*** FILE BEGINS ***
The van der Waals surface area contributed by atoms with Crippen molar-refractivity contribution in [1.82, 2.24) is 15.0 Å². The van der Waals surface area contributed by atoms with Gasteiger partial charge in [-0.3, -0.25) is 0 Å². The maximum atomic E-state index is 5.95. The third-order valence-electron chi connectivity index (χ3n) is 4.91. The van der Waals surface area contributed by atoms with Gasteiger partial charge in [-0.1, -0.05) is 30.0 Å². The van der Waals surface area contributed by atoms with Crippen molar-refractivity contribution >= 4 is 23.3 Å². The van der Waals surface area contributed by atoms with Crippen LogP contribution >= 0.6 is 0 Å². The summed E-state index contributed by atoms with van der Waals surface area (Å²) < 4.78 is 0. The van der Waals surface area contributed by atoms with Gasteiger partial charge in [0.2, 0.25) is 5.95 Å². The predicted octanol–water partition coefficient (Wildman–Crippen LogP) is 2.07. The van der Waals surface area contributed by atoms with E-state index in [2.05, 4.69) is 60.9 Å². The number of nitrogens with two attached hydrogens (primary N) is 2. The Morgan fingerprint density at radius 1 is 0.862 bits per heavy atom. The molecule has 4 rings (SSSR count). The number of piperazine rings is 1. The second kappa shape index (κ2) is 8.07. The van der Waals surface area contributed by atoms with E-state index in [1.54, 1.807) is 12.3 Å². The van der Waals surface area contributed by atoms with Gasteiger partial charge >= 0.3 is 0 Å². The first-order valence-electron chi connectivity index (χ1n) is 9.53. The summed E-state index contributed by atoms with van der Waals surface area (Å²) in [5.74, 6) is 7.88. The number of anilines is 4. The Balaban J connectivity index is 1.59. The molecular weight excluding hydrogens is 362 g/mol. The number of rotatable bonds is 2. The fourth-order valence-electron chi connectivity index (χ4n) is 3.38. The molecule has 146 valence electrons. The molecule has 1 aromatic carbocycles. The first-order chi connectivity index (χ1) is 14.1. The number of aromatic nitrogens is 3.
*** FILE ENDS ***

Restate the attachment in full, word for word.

The van der Waals surface area contributed by atoms with Crippen molar-refractivity contribution in [1.82, 2.24) is 15.0 Å². The van der Waals surface area contributed by atoms with Gasteiger partial charge in [-0.3, -0.25) is 0 Å². The maximum atomic E-state index is 5.95. The third-order valence-electron chi connectivity index (χ3n) is 4.91. The van der Waals surface area contributed by atoms with Gasteiger partial charge in [-0.1, -0.05) is 30.0 Å². The van der Waals surface area contributed by atoms with Crippen molar-refractivity contribution >= 4 is 23.3 Å². The van der Waals surface area contributed by atoms with Crippen LogP contribution >= 0.6 is 0 Å². The summed E-state index contributed by atoms with van der Waals surface area (Å²) < 4.78 is 0. The van der Waals surface area contributed by atoms with Gasteiger partial charge in [0.2, 0.25) is 5.95 Å². The predicted octanol–water partition coefficient (Wildman–Crippen LogP) is 2.07. The van der Waals surface area contributed by atoms with E-state index in [2.05, 4.69) is 60.9 Å². The number of nitrogens with two attached hydrogens (primary N) is 2. The Morgan fingerprint density at radius 1 is 0.862 bits per heavy atom. The molecule has 4 rings (SSSR count). The number of piperazine rings is 1. The second kappa shape index (κ2) is 8.07. The van der Waals surface area contributed by atoms with E-state index in [1.54, 1.807) is 12.3 Å². The van der Waals surface area contributed by atoms with Gasteiger partial charge >= 0.3 is 0 Å². The first-order valence-electron chi connectivity index (χ1n) is 9.53. The summed E-state index contributed by atoms with van der Waals surface area (Å²) in [5.74, 6) is 7.88. The number of anilines is 4. The Balaban J connectivity index is 1.59. The molecular weight excluding hydrogens is 362 g/mol. The number of rotatable bonds is 2. The fourth-order valence-electron chi connectivity index (χ4n) is 3.38. The molecule has 146 valence electrons. The molecule has 1 aromatic carbocycles. The first-order chi connectivity index (χ1) is 14.1. The number of aromatic nitrogens is 3.